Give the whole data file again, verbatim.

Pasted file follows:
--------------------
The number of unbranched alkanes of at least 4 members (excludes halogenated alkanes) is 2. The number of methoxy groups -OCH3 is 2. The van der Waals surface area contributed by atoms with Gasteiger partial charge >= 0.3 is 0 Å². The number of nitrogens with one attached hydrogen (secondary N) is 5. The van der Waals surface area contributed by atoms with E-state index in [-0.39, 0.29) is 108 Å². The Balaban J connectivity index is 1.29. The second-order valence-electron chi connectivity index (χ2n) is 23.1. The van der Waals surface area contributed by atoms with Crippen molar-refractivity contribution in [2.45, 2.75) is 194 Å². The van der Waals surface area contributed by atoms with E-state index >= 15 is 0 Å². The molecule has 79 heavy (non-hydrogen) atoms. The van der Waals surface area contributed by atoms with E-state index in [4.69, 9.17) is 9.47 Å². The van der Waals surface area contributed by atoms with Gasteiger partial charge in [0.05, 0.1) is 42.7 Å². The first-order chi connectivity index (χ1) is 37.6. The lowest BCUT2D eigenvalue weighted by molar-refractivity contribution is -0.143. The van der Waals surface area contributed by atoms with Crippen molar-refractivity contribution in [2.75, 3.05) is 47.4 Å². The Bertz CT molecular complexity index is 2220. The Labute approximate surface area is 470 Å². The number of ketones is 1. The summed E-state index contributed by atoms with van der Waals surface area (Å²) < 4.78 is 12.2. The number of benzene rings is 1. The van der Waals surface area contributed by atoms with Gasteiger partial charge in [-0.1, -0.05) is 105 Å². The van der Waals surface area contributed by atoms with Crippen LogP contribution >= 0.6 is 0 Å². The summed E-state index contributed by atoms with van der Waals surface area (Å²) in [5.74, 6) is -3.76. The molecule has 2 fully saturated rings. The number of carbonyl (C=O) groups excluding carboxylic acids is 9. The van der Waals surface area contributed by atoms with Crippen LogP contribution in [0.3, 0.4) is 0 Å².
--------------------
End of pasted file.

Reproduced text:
The number of unbranched alkanes of at least 4 members (excludes halogenated alkanes) is 2. The number of methoxy groups -OCH3 is 2. The van der Waals surface area contributed by atoms with Gasteiger partial charge >= 0.3 is 0 Å². The number of nitrogens with one attached hydrogen (secondary N) is 5. The van der Waals surface area contributed by atoms with E-state index in [-0.39, 0.29) is 108 Å². The Balaban J connectivity index is 1.29. The second-order valence-electron chi connectivity index (χ2n) is 23.1. The van der Waals surface area contributed by atoms with Crippen molar-refractivity contribution in [2.45, 2.75) is 194 Å². The van der Waals surface area contributed by atoms with E-state index >= 15 is 0 Å². The molecule has 79 heavy (non-hydrogen) atoms. The van der Waals surface area contributed by atoms with E-state index in [4.69, 9.17) is 9.47 Å². The van der Waals surface area contributed by atoms with Gasteiger partial charge in [0.05, 0.1) is 42.7 Å². The first-order chi connectivity index (χ1) is 37.6. The lowest BCUT2D eigenvalue weighted by molar-refractivity contribution is -0.143. The van der Waals surface area contributed by atoms with Crippen molar-refractivity contribution in [2.75, 3.05) is 47.4 Å². The Bertz CT molecular complexity index is 2220. The Labute approximate surface area is 470 Å². The number of ketones is 1. The summed E-state index contributed by atoms with van der Waals surface area (Å²) < 4.78 is 12.2. The number of benzene rings is 1. The van der Waals surface area contributed by atoms with Gasteiger partial charge in [-0.1, -0.05) is 105 Å². The van der Waals surface area contributed by atoms with Crippen LogP contribution >= 0.6 is 0 Å². The summed E-state index contributed by atoms with van der Waals surface area (Å²) in [5.74, 6) is -3.76. The molecule has 2 fully saturated rings. The number of carbonyl (C=O) groups excluding carboxylic acids is 9. The van der Waals surface area contributed by atoms with Crippen LogP contribution in [0.3, 0.4) is 0 Å².